The Pentagon just shot down Trump’s dumbest idea yet, and his reaction is absolutely infuriating

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President Trump’s brain genius decision in March to create the Space Force, the first new branch of the U.S. military in over seven decades, did not go over well with the top generals and admirals in the Pentagon who are in the midst of making cuts and consolidating the monstrously bloated and oversaturated military to make it more efficient.

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Frustrated that his absurd idea wasn’t taken seriously, Trump went ahead and issued a space policy directive anyway during the third National Space Council meeting four days ago, blindsiding both the military officials as well as aerospace industry executives and Congress.

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Air Force Secretary Heather Wilson and other senior Air Force commanders had no idea Trump’s announcement was coming when they met for a strategy session last week, according to The Wall St. Journal. 

Trump brought up the idea at first in March at a meeting almost as a joke but the more he thought about it, the more he liked the idea.

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He shared his idea in May while making a speech during the celebration of the West Point football team.

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Trump told the cadets that a Space Force would make sense because the U.S. is “getting very big in space both militarily and for other reasons.”

He ran into a wall of resistance from the Pentagon and in Congress.

Defense Secretary James Mattis had said last October in a letter to the Senate Armed Services Committee that a new military service focused on space would add “additional organizational layers at a time when we are focused on reducing overhead and integrating join war-fighting functions.”

The Air Force has been adamantly opposed to creating the first new branch since the Air Force itself was created in 1947, as General John Hyten told the Senate Armed Services Committee in March.

“I think that someday we’ll have a space corps or Space Force in this country,” said Hyten, “but I don’t think the time is right for that right now.”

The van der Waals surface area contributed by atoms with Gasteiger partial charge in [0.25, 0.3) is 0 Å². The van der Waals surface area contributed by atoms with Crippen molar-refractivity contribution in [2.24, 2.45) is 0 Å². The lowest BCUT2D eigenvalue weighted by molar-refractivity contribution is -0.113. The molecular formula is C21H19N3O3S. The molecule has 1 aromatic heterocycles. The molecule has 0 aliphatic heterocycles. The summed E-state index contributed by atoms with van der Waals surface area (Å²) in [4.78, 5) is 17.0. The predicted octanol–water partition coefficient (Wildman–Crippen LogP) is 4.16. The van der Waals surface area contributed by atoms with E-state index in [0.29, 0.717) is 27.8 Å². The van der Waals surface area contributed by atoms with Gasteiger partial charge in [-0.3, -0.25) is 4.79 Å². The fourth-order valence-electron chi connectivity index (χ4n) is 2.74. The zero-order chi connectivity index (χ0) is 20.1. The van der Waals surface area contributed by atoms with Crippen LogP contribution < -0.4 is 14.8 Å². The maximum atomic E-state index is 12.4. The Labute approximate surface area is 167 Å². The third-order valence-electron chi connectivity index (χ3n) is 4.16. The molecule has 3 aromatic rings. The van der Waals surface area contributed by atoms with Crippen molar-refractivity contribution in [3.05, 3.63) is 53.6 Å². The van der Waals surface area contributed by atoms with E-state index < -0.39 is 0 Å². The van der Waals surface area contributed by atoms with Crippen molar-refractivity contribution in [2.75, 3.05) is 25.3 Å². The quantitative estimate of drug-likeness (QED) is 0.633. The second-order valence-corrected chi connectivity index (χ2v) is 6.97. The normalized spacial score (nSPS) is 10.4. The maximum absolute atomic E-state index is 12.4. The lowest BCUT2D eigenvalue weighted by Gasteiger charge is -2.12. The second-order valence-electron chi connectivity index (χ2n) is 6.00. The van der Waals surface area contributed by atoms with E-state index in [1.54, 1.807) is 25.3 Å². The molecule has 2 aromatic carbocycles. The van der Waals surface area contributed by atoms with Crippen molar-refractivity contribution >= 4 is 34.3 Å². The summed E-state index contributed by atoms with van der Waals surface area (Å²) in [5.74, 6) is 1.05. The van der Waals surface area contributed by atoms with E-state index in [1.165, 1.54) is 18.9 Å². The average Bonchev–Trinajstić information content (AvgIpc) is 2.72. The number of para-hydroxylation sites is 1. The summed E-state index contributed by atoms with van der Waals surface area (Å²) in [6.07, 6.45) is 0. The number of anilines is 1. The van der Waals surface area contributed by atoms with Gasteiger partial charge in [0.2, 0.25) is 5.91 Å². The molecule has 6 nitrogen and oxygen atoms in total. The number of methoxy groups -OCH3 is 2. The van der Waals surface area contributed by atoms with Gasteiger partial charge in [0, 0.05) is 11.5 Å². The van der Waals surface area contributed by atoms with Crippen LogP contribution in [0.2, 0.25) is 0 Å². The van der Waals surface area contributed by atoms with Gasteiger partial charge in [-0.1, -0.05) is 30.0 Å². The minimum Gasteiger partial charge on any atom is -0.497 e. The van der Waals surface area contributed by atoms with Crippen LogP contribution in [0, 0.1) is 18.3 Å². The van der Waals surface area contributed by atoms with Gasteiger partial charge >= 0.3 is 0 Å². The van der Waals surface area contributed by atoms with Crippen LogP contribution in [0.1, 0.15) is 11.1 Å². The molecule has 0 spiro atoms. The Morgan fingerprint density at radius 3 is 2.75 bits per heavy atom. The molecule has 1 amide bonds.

Sen. Bill Nelson (D-FL), ranking member on the Senate Committee on Commerce, Science and Transportation, has been telling Trump for months that the Pentagon does not want a new branch focused on space and is now is threatening to block it.

There is also the matter of the Outer Space Treaty, signed in 1967, that bars countries from testing weapons and establishing military bases on the moon and other celestial bodies.

The international treaty also prohibits putting major weapons in orbit around Earth but obviously does not have any real enforcement mechanism.

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That is a problem because his recent actions suggest Trump doesn’t care about breaking promises made by other presidents in past years with America’s international allies – or with spending enormous amounts of money on pointless vanity projects.

Mattis, after he got over his surprise, said he would do the president’s bidding but warned that it would require Congressional approval and funding, which even with a Republican majority would appear to be – as Nelson warns – a difficult task. 

So Trump’s Star Wars fantasy may turned out to be yet another one of his “big” ideas that he announces, like repairing the nation’s infrastructure, which goes nowhere because he has not laid the groundwork with a sensible plan and gotten all of the stakeholders involved on board in advance.

Like so much of the ideas Trump proposes, the Space Force looks like it will never get off the ground.

Benjamin Locke

Benjamin Locke is a retired college professor with an undergraduate degree in Industrial Labor and Relations from Cornell University and an MBA from the European School of Management.

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